STOURPORT Police Station's public counter services will end from September 1, to be replaced by a 24-hour contact point via a telephone intercom.
West Mercia Police called the move a “modern” and “effective” way of operating the service.
By using the contact point, residents can report missing people, crimes and traffic collisions, make appointments to speak to a local officer, discuss community concerns and seek information.
According to police, safer neighbourhood teams will be increasing their visibility and accessibility to offer support, reassurance and advice to local residents.
It aims to do so by increased patrols, drop-in surgeries, community meetings and forums and meetings with police officers or staff by appointment, as well as via email and twitter.
Bill Longmore, Police and Crime Commissioner, said: “The police must be accessible to people.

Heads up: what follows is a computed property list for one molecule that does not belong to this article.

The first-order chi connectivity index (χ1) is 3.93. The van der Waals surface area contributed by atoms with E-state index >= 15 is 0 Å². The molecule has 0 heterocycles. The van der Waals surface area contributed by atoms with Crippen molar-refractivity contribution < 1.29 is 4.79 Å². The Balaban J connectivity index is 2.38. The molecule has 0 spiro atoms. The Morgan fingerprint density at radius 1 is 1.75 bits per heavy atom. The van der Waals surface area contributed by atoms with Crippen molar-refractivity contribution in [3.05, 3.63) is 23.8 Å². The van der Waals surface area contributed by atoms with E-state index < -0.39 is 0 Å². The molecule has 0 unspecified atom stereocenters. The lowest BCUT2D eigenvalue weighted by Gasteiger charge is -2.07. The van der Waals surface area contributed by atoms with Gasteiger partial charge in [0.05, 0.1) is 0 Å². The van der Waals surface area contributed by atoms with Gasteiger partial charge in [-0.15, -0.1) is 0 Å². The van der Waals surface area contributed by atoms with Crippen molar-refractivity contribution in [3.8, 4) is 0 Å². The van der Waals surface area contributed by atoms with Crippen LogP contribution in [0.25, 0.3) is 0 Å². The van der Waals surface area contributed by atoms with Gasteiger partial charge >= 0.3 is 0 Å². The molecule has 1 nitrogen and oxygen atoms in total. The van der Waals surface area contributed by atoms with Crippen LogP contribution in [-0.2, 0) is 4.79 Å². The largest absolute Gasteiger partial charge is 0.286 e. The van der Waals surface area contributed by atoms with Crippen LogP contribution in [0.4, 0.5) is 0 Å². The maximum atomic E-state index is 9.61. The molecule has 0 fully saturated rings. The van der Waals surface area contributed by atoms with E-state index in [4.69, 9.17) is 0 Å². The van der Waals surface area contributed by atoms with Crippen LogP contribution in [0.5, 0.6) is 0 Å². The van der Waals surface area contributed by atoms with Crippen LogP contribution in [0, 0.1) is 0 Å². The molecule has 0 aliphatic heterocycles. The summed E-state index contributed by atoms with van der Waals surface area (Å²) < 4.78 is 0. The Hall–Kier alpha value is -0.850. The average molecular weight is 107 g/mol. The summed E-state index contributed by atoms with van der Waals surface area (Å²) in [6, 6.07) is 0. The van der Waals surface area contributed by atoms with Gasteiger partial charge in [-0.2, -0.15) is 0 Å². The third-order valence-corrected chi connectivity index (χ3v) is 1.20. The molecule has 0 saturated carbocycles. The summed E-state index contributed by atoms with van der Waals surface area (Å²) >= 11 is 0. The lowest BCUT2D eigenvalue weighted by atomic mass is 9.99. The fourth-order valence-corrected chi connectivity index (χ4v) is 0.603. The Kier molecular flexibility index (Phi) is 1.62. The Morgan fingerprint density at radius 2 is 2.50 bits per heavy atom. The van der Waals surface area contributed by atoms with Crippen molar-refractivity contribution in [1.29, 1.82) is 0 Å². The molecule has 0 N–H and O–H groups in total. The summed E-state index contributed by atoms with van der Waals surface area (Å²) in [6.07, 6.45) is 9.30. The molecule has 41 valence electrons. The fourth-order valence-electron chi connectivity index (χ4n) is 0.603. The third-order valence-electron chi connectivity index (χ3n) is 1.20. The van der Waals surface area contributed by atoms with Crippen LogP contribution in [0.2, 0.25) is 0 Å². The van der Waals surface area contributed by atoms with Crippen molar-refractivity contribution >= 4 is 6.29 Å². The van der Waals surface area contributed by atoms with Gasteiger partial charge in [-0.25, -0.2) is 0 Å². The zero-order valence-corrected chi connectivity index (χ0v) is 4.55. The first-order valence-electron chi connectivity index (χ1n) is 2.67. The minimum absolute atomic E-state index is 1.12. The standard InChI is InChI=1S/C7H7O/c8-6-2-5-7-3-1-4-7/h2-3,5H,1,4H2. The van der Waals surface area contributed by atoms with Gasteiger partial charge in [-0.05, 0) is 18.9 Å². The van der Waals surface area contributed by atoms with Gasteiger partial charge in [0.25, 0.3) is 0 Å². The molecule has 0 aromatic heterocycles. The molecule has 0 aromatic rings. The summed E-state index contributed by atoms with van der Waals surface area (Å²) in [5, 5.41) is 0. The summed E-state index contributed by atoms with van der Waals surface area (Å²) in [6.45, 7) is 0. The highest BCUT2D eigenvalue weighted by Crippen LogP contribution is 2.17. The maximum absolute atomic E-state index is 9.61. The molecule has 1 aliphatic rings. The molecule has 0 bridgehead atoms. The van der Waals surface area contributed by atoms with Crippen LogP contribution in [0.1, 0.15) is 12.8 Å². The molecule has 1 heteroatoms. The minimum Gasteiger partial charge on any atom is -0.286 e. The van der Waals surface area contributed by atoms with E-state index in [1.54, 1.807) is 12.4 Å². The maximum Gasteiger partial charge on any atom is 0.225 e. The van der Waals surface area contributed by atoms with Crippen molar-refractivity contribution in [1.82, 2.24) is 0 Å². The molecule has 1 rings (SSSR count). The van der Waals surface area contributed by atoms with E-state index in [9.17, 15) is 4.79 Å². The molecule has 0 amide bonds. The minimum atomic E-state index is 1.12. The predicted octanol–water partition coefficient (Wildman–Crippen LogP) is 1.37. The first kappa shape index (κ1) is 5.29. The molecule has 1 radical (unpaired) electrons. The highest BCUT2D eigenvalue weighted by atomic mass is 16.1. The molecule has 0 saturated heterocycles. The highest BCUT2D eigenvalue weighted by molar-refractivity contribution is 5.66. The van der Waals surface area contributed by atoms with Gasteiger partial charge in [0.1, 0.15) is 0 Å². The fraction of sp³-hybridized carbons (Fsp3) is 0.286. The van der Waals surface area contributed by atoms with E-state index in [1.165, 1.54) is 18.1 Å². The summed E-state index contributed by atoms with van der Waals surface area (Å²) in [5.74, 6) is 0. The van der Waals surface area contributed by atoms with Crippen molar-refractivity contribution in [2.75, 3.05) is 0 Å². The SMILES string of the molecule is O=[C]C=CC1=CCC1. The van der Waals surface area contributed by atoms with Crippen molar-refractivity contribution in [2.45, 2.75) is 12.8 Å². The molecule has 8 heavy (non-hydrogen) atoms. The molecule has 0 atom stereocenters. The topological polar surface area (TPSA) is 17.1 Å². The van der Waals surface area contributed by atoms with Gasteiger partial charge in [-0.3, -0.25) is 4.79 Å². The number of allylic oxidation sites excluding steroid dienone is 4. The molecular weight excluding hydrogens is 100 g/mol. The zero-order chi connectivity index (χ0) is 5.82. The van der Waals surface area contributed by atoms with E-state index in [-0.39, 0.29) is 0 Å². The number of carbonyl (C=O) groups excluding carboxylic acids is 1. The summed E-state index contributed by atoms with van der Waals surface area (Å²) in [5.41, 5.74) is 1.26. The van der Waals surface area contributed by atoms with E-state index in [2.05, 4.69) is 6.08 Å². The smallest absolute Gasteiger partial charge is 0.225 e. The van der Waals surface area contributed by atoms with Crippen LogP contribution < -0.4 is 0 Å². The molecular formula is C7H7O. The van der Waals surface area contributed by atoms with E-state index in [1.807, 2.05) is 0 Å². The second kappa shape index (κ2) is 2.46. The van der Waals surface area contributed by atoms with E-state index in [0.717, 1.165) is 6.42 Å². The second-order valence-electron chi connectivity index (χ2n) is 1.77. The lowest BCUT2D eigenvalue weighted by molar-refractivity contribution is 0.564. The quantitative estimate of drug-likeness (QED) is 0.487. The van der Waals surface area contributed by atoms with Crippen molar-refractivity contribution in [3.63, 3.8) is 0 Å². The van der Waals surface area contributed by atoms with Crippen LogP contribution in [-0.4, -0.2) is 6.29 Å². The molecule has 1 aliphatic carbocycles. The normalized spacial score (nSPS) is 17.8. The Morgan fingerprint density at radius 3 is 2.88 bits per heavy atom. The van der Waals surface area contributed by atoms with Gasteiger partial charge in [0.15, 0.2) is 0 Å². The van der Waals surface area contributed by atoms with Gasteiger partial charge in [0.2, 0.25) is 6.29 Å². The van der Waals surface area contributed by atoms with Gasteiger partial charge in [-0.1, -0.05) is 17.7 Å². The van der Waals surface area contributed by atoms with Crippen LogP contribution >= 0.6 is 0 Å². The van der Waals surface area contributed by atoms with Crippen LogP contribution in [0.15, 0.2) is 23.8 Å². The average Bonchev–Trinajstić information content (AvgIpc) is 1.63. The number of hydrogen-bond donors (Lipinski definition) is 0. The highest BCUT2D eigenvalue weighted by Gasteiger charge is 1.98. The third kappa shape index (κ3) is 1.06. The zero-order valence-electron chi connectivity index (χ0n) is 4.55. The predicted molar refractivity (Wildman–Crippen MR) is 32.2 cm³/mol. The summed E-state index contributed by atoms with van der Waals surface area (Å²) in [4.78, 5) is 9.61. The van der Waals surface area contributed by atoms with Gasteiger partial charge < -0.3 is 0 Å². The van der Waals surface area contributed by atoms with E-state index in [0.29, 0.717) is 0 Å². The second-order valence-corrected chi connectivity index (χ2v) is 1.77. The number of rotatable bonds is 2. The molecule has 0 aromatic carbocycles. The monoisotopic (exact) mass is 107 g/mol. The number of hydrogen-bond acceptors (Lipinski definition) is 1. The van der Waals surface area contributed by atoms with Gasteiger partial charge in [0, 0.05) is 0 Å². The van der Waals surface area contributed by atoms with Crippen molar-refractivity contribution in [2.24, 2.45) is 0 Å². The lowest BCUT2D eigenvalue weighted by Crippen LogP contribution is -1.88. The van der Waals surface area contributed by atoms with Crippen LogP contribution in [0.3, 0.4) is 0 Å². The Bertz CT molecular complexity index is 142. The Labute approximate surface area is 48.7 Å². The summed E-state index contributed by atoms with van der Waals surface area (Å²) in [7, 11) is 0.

“I am keen to explore how we can continue to do this in a way that suits the different communities we have in West Mercia, while making the most of the resources we have.
“Strengthening the local police's relationships with people is important and I hope that these changes will give people a wider opportunity to connect with them, should they need to.”
As part of the public counter changes, Kidderminster Police Station's counter’s hours will be altered to 8am until 8pm Monday to Saturday and 10am to 4pm on Sundays and bank holidays.
Chief Supt Amanda Blakeman, who has led a review into public contact and front counter provision, said it found that public attendance at front counters had reduced, with some having as little as one visitor a day.
“Our review will close some public counters across West Mercia but our analysis of demand has provided evidence which has allowed us to take these steps without impacting the level of service enjoyed by communities," she explained.
“Keeping people safe is the focus of Warwickshire Police and West Mercia Police and this is an opportunity to deliver a more consistent, professional service, which will enable more officers to be deployed where and when they are needed the most in our communities.”